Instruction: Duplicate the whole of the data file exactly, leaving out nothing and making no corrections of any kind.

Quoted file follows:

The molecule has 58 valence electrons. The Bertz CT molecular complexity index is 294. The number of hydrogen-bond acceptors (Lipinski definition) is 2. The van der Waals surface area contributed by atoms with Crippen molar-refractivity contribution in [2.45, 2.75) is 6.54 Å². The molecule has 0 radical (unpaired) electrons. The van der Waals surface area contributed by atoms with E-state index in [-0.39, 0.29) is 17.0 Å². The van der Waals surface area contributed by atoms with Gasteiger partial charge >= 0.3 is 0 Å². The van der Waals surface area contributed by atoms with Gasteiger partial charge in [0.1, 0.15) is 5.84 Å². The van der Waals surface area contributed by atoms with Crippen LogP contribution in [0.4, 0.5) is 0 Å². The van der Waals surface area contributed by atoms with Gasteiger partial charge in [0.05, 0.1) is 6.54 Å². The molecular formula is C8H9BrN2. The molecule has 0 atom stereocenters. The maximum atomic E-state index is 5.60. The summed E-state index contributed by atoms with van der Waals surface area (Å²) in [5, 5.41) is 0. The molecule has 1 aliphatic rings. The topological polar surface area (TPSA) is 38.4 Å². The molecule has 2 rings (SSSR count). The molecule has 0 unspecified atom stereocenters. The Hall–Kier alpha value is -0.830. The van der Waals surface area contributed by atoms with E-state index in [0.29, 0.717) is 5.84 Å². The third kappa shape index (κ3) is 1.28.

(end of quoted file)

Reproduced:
The molecule has 58 valence electrons. The Bertz CT molecular complexity index is 294. The number of hydrogen-bond acceptors (Lipinski definition) is 2. The van der Waals surface area contributed by atoms with Crippen molar-refractivity contribution in [2.45, 2.75) is 6.54 Å². The molecule has 0 radical (unpaired) electrons. The van der Waals surface area contributed by atoms with E-state index in [-0.39, 0.29) is 17.0 Å². The van der Waals surface area contributed by atoms with Gasteiger partial charge >= 0.3 is 0 Å². The van der Waals surface area contributed by atoms with Gasteiger partial charge in [0.1, 0.15) is 5.84 Å². The van der Waals surface area contributed by atoms with Crippen LogP contribution in [0.4, 0.5) is 0 Å². The van der Waals surface area contributed by atoms with Gasteiger partial charge in [0.05, 0.1) is 6.54 Å². The molecular formula is C8H9BrN2. The molecule has 0 atom stereocenters. The maximum atomic E-state index is 5.60. The summed E-state index contributed by atoms with van der Waals surface area (Å²) in [5, 5.41) is 0. The molecule has 1 aliphatic rings. The topological polar surface area (TPSA) is 38.4 Å². The molecule has 2 rings (SSSR count). The molecule has 0 unspecified atom stereocenters. The Hall–Kier alpha value is -0.830. The van der Waals surface area contributed by atoms with E-state index in [0.29, 0.717) is 5.84 Å². The third kappa shape index (κ3) is 1.28.